2. Don’t be afraid of what we don’t know. We all naturally drift to what we know and like, becoming products of our age or decade. Having crossed the 30 year threshold, I too am quickly calcifying. As I drive around, I’m increasingly playing the “Cool Kids” radio. Translation: I am no longer cool or in touch. But I don’t have to be scared of every new app or tablet. Even if I don’t fully understand the technology, I can still discern the content being used and its timing by asking thoughtful and non-accusing questions. I need to fight the sinful urge to judge that which is different from me. After all the church is not about our preferences. The church is God’s and is all about our Lord. Even when dealing with technology, we must fight against the desire to place our comfort above God’s glory.
  3. Ask questions. Ask your kids to explain how such and such works. Ask them why they use it, and ask them to tell you who they are communicating with. Once we know what content is being accessed at what time, and for what purpose, we will be able to guide your kids in their use of technology. “No, Johnny you don’t need to Snapchat because you are selfishly disrupting the class to brag about how you destroyed your Twinkie.” “That’s great Susan, I had no idea you could highlight and save the verses we looked up today on your IPhone.”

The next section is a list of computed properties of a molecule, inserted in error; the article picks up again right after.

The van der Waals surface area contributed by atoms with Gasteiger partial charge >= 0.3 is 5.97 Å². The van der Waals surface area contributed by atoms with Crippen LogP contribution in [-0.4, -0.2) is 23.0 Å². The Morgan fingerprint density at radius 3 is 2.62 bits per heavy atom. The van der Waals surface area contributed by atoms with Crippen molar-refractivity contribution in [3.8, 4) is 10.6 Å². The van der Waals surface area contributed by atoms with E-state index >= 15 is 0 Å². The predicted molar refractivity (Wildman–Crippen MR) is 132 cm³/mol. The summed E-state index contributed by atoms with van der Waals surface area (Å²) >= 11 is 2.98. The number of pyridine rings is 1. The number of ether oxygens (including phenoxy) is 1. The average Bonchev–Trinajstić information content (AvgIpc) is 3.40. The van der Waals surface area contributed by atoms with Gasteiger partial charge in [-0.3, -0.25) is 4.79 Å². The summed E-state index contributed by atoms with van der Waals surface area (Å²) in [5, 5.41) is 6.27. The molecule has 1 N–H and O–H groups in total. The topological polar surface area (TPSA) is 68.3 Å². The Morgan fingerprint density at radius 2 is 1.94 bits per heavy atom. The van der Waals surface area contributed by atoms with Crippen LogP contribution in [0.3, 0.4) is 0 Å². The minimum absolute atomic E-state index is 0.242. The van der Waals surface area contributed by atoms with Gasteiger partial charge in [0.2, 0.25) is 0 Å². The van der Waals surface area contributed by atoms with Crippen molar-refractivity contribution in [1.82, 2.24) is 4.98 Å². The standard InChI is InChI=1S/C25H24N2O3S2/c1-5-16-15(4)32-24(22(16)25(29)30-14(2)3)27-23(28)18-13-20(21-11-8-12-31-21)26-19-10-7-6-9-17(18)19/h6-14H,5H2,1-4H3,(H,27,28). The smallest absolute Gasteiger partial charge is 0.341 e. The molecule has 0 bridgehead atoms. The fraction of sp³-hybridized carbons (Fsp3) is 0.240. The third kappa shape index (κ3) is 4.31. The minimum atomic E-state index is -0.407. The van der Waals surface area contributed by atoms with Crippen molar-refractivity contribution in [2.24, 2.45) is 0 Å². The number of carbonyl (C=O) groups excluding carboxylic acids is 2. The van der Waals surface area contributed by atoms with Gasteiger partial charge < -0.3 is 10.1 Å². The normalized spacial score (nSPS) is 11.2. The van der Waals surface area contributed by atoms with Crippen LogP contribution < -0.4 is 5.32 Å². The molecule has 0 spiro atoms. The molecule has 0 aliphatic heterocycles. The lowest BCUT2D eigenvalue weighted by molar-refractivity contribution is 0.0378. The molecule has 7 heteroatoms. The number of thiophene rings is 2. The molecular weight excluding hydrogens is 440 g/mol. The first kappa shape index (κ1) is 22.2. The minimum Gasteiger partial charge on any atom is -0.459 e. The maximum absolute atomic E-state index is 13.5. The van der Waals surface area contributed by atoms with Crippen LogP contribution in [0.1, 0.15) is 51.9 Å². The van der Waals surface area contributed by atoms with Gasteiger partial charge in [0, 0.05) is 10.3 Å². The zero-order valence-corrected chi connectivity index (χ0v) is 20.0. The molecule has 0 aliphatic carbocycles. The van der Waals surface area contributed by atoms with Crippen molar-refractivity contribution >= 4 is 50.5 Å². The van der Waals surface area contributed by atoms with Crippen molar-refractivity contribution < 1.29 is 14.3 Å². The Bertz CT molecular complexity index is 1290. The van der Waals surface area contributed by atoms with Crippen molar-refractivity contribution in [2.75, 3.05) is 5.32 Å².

4. Welcome good technology. God has used the printing press, radio, and the internet to spread his kingdom. It’s quite Square-Facebook-Profile-Picpossible the next newfangled device our kid is using will further expand the kingdom of God. By embracing technology, we avoid offending kids (Telling kids to, “Put down your smart phone and read from the KJV” will cause them to be frustrated) and from making our immensely creative God appear to be dull and boring. God’s not opposed to new technology and the advance of science. And, we shouldn’t be either.
  5. Place a premium on the Bible. Regardless of what our kids use on Sunday morning, I believe it’s important for us to use a good paper translation of the Bible when teaching. By touching the Bible pages, we clearly show our kids that the Bible is real and that the words we are speaking carry an authority far greater than Facebook.

I’m curious to hear how your church and/or class handle kids using technology. What is working for you? What has been problematic?